This article will present three tech stocks that pay dividends and they are some of the most recognized companies for technology in the world. They all also have large market capitalizations. This article will also analyze their prospects for being able to raise the dividends in the future, along with examining their previous dividend increases. Dividends are a great way to achieve returns in the market while holding stocks to wait for capital gains. Despite the uncertainty in taxes provided by the Fiscal Cliff, I believe dividend stocks are still a great source for investment income.
The first company I will look at in this analysis is Microsoft (MSFT). Microsoft provides software such as Microsoft Office and has the popular Internet browser Internet Explorer. Its entertainment division produces the Xbox. Currently, Microsoft pays a $.92 per share annual dividend and has a current yield of 3.40%. The company has a trailing p/e ratio of 14.49 and a forward p/e ratio of 8.33. Its dividend works out to be .23 per quarter as it recently increased the dividend from .20 per quarter. The following is a chart of Microsoft's recent quarterly dividends, including only the quarters where it raised the dividend. These amounts are paid out each quarter.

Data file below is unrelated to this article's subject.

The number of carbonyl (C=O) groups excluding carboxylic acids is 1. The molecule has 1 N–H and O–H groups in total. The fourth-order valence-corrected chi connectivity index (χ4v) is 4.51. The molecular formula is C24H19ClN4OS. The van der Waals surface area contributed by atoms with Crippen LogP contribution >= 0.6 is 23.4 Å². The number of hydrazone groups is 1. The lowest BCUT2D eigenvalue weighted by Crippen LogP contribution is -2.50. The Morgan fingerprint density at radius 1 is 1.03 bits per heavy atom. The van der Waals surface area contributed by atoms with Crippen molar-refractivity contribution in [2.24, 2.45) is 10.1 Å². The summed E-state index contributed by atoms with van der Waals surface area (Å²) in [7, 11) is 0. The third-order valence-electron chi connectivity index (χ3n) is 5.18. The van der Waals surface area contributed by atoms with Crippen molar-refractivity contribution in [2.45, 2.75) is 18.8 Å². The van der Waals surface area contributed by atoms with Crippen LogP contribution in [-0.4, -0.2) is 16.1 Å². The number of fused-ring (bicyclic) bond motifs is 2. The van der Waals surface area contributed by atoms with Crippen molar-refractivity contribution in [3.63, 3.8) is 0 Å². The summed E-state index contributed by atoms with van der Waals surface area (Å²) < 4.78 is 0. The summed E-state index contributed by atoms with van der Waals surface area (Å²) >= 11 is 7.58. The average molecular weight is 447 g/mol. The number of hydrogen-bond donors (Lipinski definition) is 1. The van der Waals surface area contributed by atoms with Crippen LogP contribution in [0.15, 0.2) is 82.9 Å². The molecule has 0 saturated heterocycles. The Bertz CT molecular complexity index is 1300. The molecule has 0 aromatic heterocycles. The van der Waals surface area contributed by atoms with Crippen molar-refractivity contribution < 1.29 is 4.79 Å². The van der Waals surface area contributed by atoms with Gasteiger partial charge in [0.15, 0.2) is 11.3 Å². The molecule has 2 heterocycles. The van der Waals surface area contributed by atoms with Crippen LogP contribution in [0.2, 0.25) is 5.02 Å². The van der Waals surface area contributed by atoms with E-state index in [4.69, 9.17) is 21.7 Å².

There was no dividend increase for Microsoft in 2009, though it did maintain its dividend of .13 per quarter during that year. In 2012, the dividend increase was 15%. The six year average dividend rate increase per year based on this chart is 21.67%. That is impressive. Based on Microsoft's current balance sheet, it has $5,036,000,000 of cash. Free cash flow (cash flow from operating activities less cash used in capital expenditures) was $29,321,000,000 for the year ended June 29, 2012 based on its cash flow statement. Dividends paid out for that year were $6,385,000,000 in total. This was easily covered by free cash flow. For the first quarter of this fiscal year, based on the cash flow statement, free cash flow was $7,881,000,000. Dividends paid out were $1,676,000,000. The current annual dividend of .92 per share works out to be 31.94% of its analyst consensus fiscal year 2013 EPS estimate of $2.88 per share. For the 2014 fiscal year, the analyst consensus earnings estimate is for earnings of $3.22 per share. If it paid out 31.94% of that, the annual dividend would be about $1.03 per year, or almost .26 per quarter. That would be a 13.04% dividend increase in the following year if that is how it raised its dividend.